What Is The Past Tense In Japanese?

What is the past tense in Japanese? Well, it depends on if the word that gets conjugated (or inflected) is a verb or an adjective.

Furthermore, there is a different form of the word when the verb is casual or polite, and when the adjective is an i-adjective or a na-adjective.

We’re going to go over the verbs first and then move on to the adjectives later in this post. Keep reading to learn about the past tense, or 過去形 (kakokei), in Japanese!

Casual Verbs

When it comes to the casual forms of verbs, we know that they all end in a う (u) sound.

Sometimes it’s this single vowel sound like in the word “to meet” which is 会う (au), but other times it comes with a consonant like in the word “to eat” 食べる (taberu) or the word “to drink” 飲む (nomu).

These are also known as the dictionary forms of verbs, since this is how they appear when you look them up in a dictionary.

So when we want to use the past tense in Japanese for these types of verbs, we change them into their ta-form which is spelled in hiragana as た (ta). This can actually take on several forms depending on the word.

Rule: Drop the final う syllable (and its consonant if applicable) and replace it with た.

Sticking with our earlier group of verbs, we would have 食べた (tabeta) for “ate” which follows this new rule to the letter.

But a lot of times we will actually get the voiced version of た which is だ (da). This happens for phonetic reasons, as it is easier to say だ with certain words than it would be with た.

One such example is our word 飲んだ (nonda) for “drank” which has this phonetic change.

Another situation is when the verb actually changes to った (tta) which has a stop sound right before the final syllable. Keeping in line with our examples, we can see that 会った (atta) for “met” follows this pattern.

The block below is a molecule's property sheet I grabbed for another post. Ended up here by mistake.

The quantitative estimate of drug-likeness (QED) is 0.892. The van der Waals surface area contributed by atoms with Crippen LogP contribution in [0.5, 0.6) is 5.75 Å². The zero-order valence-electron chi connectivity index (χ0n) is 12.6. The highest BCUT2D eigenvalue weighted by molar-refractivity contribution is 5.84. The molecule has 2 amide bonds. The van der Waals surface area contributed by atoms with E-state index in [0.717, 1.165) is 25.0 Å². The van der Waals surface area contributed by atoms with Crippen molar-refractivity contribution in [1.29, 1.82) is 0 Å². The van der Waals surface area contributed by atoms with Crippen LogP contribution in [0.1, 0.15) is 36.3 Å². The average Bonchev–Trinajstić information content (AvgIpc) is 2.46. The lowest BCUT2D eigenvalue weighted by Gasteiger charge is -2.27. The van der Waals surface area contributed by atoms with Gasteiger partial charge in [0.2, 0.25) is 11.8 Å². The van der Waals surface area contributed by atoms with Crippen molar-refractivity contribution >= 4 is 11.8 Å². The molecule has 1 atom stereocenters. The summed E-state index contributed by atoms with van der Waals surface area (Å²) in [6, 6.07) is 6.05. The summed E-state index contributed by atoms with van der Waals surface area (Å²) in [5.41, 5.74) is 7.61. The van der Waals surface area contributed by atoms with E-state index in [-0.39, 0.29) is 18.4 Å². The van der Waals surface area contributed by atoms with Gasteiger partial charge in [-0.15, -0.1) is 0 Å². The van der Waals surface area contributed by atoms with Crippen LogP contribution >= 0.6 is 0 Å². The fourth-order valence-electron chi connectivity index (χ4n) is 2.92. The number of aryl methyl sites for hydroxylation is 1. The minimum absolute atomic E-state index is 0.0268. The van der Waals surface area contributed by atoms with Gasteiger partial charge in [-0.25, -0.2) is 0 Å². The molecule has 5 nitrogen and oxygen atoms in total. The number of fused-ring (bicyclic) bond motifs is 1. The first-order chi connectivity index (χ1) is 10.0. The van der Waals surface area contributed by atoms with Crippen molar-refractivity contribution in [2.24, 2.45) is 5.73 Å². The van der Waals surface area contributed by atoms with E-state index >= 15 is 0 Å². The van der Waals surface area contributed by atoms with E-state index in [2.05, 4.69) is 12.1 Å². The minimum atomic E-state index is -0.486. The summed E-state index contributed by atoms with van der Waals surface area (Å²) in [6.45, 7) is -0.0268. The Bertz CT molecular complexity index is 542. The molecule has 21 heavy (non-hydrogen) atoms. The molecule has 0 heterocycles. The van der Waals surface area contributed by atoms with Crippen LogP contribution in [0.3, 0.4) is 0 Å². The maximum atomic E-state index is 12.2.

Giving the rules for when a particular verb uses one of these forms over another is beyond the scope of this post, but a good resource that you can use is this beginner book on Japanese.

The goal of today’s lesson is just to help you become familiar with the past tense so that you can recognize it when you encounter it in Japanese materials.

Something else that should be mentioned is that we have been talking about the past-positive so far, but there is also a past-negative form of these verbs.

To say “didn’t eat” we use 食べなかった (tabe nakatta) which replaces the た from the positive form, into なかった which is the negative form.

Again, we run into some slight differences with verbs in the casual form since 飲んだ turns into 飲まなかった (noma nakatta) for “didn’t drink” and 会った turns into 会わなかった (awa nakatta) for “didn’t meet” in Japanese.

In all of these cases we see the なかった for the past-negative, but sometimes we will see a different syllable used right before it just depending on how the dictionary form of the verb is constructed.

Again, a good tool to use is that recommend beginner book for the rules on when to use which.

Thankfully, things get a lot simpler in this next section.

Polite Verbs

As many people know, the mass-form of verbs is considered polite language in Japanese and is a safe one to default to so that you show proper respect to others when speaking Japanese.

The name comes from the fact that all the verbs end in ます (masu). Our three verbs then become:

  • 食べます (tabemasu)
  • 飲みます (nomimasu)
  • 会います (aimasu)

These are mean the exact same thing as their dictionary forms did, the only difference is that these are considered polite whereas the dictionary forms are considered casual.

And as long as you know what a verb’s masu-form is, then you can change it to the past tense by following one simple pattern:

Rule: Change the ます to ました (mashita).

This means that we don’t have to learn multiple ways of conjugating verbs like we did in the first section. Instead, we can just make this one change on each verb and then say the following:

  • 食べました for “ate”
  • 飲みました for “drank”
  • 会いました for “me”

Things are also pretty easy with respect to using the past-negative forms of mass-verbs since all we have to do a couple of changes that are, once again, the same for all verbs in this form.